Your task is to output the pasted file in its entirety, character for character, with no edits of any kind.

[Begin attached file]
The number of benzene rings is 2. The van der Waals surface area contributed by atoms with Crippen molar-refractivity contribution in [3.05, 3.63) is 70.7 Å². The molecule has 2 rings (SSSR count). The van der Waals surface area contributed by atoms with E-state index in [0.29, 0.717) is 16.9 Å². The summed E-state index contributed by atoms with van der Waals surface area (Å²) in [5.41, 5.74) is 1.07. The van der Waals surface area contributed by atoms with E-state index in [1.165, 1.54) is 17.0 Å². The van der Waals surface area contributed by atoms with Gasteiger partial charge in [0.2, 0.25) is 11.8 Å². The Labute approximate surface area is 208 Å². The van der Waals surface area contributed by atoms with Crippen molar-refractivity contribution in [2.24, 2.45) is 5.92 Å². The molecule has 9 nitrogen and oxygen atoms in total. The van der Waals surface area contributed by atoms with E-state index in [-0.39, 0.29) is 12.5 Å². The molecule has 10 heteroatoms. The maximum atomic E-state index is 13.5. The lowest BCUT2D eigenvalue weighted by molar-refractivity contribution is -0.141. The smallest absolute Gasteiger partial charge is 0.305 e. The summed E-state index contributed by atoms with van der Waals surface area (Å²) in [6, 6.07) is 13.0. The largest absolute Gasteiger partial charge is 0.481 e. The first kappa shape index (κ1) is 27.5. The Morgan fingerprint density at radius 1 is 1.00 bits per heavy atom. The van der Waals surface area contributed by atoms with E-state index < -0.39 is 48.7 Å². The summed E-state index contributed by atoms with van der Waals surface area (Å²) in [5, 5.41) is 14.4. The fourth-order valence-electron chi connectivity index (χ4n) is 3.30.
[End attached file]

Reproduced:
The number of benzene rings is 2. The van der Waals surface area contributed by atoms with Crippen molar-refractivity contribution in [3.05, 3.63) is 70.7 Å². The molecule has 2 rings (SSSR count). The van der Waals surface area contributed by atoms with E-state index in [0.29, 0.717) is 16.9 Å². The summed E-state index contributed by atoms with van der Waals surface area (Å²) in [5.41, 5.74) is 1.07. The van der Waals surface area contributed by atoms with E-state index in [1.165, 1.54) is 17.0 Å². The van der Waals surface area contributed by atoms with Gasteiger partial charge in [0.2, 0.25) is 11.8 Å². The Labute approximate surface area is 208 Å². The van der Waals surface area contributed by atoms with Crippen molar-refractivity contribution in [2.24, 2.45) is 5.92 Å². The molecule has 9 nitrogen and oxygen atoms in total. The van der Waals surface area contributed by atoms with E-state index in [-0.39, 0.29) is 12.5 Å². The molecule has 10 heteroatoms. The maximum atomic E-state index is 13.5. The lowest BCUT2D eigenvalue weighted by molar-refractivity contribution is -0.141. The smallest absolute Gasteiger partial charge is 0.305 e. The summed E-state index contributed by atoms with van der Waals surface area (Å²) in [6, 6.07) is 13.0. The largest absolute Gasteiger partial charge is 0.481 e. The first kappa shape index (κ1) is 27.5. The Morgan fingerprint density at radius 1 is 1.00 bits per heavy atom. The van der Waals surface area contributed by atoms with E-state index < -0.39 is 48.7 Å². The summed E-state index contributed by atoms with van der Waals surface area (Å²) in [5, 5.41) is 14.4. The fourth-order valence-electron chi connectivity index (χ4n) is 3.30.